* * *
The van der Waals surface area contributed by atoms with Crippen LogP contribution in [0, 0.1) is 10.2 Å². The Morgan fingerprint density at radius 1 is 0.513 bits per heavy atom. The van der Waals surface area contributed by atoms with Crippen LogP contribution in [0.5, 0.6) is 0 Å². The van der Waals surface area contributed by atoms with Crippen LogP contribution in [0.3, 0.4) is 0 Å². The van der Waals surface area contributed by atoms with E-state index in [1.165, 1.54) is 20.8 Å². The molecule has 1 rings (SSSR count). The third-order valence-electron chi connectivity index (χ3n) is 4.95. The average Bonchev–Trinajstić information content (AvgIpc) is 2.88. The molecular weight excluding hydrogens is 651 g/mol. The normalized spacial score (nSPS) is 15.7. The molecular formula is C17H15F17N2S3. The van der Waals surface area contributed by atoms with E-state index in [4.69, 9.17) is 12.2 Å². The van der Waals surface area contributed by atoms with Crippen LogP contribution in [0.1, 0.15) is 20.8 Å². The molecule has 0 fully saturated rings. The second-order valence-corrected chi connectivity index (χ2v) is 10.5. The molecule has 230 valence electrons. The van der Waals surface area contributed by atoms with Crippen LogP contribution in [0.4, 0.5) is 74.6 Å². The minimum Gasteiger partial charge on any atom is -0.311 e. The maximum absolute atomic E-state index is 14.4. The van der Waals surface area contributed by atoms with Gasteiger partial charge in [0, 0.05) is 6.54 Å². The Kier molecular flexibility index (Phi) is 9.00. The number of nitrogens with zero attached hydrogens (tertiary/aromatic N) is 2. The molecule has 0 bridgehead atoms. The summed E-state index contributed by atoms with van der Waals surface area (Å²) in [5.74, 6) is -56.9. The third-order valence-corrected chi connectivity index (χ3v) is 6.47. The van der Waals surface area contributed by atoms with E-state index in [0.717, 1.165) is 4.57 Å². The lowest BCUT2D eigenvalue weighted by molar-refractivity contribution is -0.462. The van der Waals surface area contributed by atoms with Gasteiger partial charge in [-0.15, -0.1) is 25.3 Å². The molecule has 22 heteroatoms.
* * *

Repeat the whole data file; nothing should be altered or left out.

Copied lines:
The van der Waals surface area contributed by atoms with Crippen LogP contribution in [0, 0.1) is 10.2 Å². The Morgan fingerprint density at radius 1 is 0.513 bits per heavy atom. The van der Waals surface area contributed by atoms with Crippen LogP contribution in [0.5, 0.6) is 0 Å². The van der Waals surface area contributed by atoms with Crippen LogP contribution in [0.3, 0.4) is 0 Å². The van der Waals surface area contributed by atoms with E-state index in [1.165, 1.54) is 20.8 Å². The molecule has 1 rings (SSSR count). The third-order valence-electron chi connectivity index (χ3n) is 4.95. The average Bonchev–Trinajstić information content (AvgIpc) is 2.88. The molecular weight excluding hydrogens is 651 g/mol. The normalized spacial score (nSPS) is 15.7. The molecular formula is C17H15F17N2S3. The van der Waals surface area contributed by atoms with E-state index in [4.69, 9.17) is 12.2 Å². The van der Waals surface area contributed by atoms with Crippen LogP contribution in [0.1, 0.15) is 20.8 Å². The molecule has 0 fully saturated rings. The second-order valence-corrected chi connectivity index (χ2v) is 10.5. The molecule has 230 valence electrons. The van der Waals surface area contributed by atoms with Crippen LogP contribution in [0.4, 0.5) is 74.6 Å². The minimum Gasteiger partial charge on any atom is -0.311 e. The maximum absolute atomic E-state index is 14.4. The van der Waals surface area contributed by atoms with Gasteiger partial charge in [0, 0.05) is 6.54 Å². The Kier molecular flexibility index (Phi) is 9.00. The number of nitrogens with zero attached hydrogens (tertiary/aromatic N) is 2. The molecule has 0 bridgehead atoms. The summed E-state index contributed by atoms with van der Waals surface area (Å²) in [5.74, 6) is -56.9. The third-order valence-corrected chi connectivity index (χ3v) is 6.47. The van der Waals surface area contributed by atoms with E-state index in [0.717, 1.165) is 4.57 Å². The lowest BCUT2D eigenvalue weighted by molar-refractivity contribution is -0.462. The van der Waals surface area contributed by atoms with Gasteiger partial charge in [-0.15, -0.1) is 25.3 Å². The molecule has 22 heteroatoms.